2004 Jaguar XJ
The new, seventh-generation Jaguar XJ range reaffirms the sedan's flagship status. The new XJ comes with two engine choices: the new 294-bhp 4.2-liter V8 (XJ8) or the new supercharged 390-bhp 4.2-liter V8 (XJR). Power is transmitted to the wheels via a six-speed ZF automatic transmission. The new body is manufactured almost entirely from aluminum, making the bodyshell approximately 40% lighter, yet 60% stiffer than its predecessor-the use of rivet-bonded joining technology and a magnesium cross-car beam and seat castings contribute to chassis rigidity. Even though the new model is longer, taller and wider than the previous version, its weight has been reduced by 440 lb.

The new XJ's larger dimensions translate into more headroom, legroom and shoulder room for all occupants. The driver's environment-fascia, seat and controls-has also been ergonomically enhanced. The seat is 16-way adjustable with four-way lumbar support. The electrically adjustable steering column is complemented by the electrically adjustable pedals. JaguarVoice, a voice-activated systems control, is also available. The interior comes in a range of styles, from a traditional burr walnut finish on Classic models to a warm charcoal fascia and gray-stained bird's-eye maple veneer on the sportier versions. New is PianoBlack trim, a highly polished finish reminiscent of a concert grand piano.

An enhanced version of Jaguar's Computer Active Technology Suspension (CATS), combined with self-leveling air suspension, is standard on all models, as is Dynamic Stability Control (DSC), Adaptive Cruise Control with Forward Alert (ACC), an electronic parking brake and the Adaptive Restraint Technology System (A.R.T.S.).

The all-new 2004 XJ sedans made their debut at the Paris Motor Show this past September and go on sale in the U.S. in late spring of 2003.

Aston Martin DB7 Zagato
At the 2002 Geneva Motor Show, Aston Martin announced its intention to work with Zagato to create a new, limited-edition model: the DB7 Zagato. Based on the current Aston Martin DB7, designer Andrea Zagato and his team have incorporated many of the styling cues inspired by the original DB4GT Zagato to create a classic body design. These cues include the long hood, shortened tail and the famous "double-bubble" roof. In addition, the large, distinctive radiator grille and accentuating rear wheel arches are unmistakably Zagato.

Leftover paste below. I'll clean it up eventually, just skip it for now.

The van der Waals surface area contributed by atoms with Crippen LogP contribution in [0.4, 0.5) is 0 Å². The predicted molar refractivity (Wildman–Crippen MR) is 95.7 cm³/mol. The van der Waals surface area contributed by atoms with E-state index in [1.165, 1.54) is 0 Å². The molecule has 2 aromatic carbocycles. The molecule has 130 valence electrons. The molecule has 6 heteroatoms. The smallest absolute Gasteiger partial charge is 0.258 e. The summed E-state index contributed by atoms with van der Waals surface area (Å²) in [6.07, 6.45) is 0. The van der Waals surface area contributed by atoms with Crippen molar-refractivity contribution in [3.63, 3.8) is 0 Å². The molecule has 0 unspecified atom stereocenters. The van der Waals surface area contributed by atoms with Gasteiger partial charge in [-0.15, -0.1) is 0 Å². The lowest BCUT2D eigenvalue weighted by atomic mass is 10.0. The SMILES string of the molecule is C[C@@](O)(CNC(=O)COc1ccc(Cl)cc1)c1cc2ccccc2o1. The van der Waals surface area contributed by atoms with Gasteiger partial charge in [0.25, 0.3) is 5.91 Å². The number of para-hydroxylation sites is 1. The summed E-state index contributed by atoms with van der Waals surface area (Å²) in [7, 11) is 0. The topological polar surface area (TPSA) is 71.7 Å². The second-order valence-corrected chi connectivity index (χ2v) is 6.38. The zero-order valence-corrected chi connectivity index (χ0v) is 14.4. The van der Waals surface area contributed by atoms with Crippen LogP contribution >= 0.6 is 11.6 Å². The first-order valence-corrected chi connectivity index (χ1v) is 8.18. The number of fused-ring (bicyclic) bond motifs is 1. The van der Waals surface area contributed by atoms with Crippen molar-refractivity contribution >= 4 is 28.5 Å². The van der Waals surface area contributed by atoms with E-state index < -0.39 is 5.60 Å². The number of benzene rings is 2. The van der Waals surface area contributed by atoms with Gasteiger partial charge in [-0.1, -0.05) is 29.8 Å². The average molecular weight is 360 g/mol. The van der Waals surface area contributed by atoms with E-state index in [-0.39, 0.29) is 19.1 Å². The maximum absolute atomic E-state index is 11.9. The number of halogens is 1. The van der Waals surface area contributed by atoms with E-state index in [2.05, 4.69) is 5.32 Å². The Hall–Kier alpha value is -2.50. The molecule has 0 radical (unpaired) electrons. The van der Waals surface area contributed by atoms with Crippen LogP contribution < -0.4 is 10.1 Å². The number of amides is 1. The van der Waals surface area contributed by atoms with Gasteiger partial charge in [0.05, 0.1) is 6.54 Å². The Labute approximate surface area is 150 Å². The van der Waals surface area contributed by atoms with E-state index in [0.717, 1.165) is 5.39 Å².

The aluminum body sits on a shortened DB7 Vantage Volante wheelbase, and weighs 132 lb less than the standard car. Other visible exterior differences include the unique 18-in. Zagato-styled wheels with revised offset to give a wider track (8x18 front, 9x18 rear). Uprated, anti-lock, ventilated discs are fitted all a round and are equipped with Pagid RS4-2-1 pads. The front and rear suspension has been developed specifically for enhanced performance and optimum handling.

The DB7 Zagato retains the all-alloy, dohc, 48-valve, 6.0-liter V12 engine and the original manual six-speed close-ratio transmission but with a different differential and a short-shift gear lever.

There will be three standard exterior colors offered: Mercury Grey, Aqua Verde and Zagato Nero. The hand-stitched leather interior is unique in design to the DB7 Zagato and has been trimmed in Dark Chocolate aniline leather.

If there is sufficient interest in the DB7 Zagato, Aston Martin intends putting the car into production from the first quarter of 2003. The aluminum bodies will be made in Italy and the car finished in the U.K. at Bloxham, the home of the Aston Martin DB7 Vantage.

Smart Crossblade
It's mid-morning in central London, the traffic has ground to a halt and, this being England, it's started to rain. Under normal circumstances this would be a source of inconvenience, but in a Smart Crossblade, it's rather more than that. This car has no roof, no doors and no windscreen. When God turns on the tap, you get wet.

By Alistair Weaver, , Patrick Paternie
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